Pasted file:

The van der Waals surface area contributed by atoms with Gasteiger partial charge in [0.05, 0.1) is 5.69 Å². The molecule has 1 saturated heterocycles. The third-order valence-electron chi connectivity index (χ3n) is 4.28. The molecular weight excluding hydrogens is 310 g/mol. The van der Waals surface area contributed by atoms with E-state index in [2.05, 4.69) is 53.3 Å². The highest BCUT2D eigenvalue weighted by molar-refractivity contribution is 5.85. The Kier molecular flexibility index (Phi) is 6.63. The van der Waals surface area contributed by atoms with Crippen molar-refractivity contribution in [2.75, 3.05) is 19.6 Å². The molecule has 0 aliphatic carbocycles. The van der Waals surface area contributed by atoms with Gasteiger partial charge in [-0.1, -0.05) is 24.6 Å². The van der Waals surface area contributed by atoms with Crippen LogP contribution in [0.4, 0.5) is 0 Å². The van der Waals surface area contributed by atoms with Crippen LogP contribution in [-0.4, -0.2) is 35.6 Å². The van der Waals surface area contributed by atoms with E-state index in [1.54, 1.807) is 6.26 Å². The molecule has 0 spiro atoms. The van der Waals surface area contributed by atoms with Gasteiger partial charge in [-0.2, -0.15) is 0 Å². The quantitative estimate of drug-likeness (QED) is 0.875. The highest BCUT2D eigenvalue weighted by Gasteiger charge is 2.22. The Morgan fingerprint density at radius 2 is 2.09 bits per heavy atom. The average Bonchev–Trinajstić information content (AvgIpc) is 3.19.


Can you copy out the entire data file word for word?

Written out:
The van der Waals surface area contributed by atoms with Gasteiger partial charge in [0.05, 0.1) is 5.69 Å². The molecule has 1 saturated heterocycles. The third-order valence-electron chi connectivity index (χ3n) is 4.28. The molecular weight excluding hydrogens is 310 g/mol. The van der Waals surface area contributed by atoms with E-state index in [2.05, 4.69) is 53.3 Å². The highest BCUT2D eigenvalue weighted by molar-refractivity contribution is 5.85. The Kier molecular flexibility index (Phi) is 6.63. The van der Waals surface area contributed by atoms with Crippen molar-refractivity contribution in [2.75, 3.05) is 19.6 Å². The molecule has 0 aliphatic carbocycles. The van der Waals surface area contributed by atoms with Gasteiger partial charge in [-0.1, -0.05) is 24.6 Å². The van der Waals surface area contributed by atoms with Crippen LogP contribution in [0.4, 0.5) is 0 Å². The van der Waals surface area contributed by atoms with Crippen LogP contribution in [-0.4, -0.2) is 35.6 Å². The van der Waals surface area contributed by atoms with E-state index in [1.54, 1.807) is 6.26 Å². The molecule has 0 spiro atoms. The van der Waals surface area contributed by atoms with Gasteiger partial charge in [-0.2, -0.15) is 0 Å². The quantitative estimate of drug-likeness (QED) is 0.875. The highest BCUT2D eigenvalue weighted by Gasteiger charge is 2.22. The Morgan fingerprint density at radius 2 is 2.09 bits per heavy atom. The average Bonchev–Trinajstić information content (AvgIpc) is 3.19.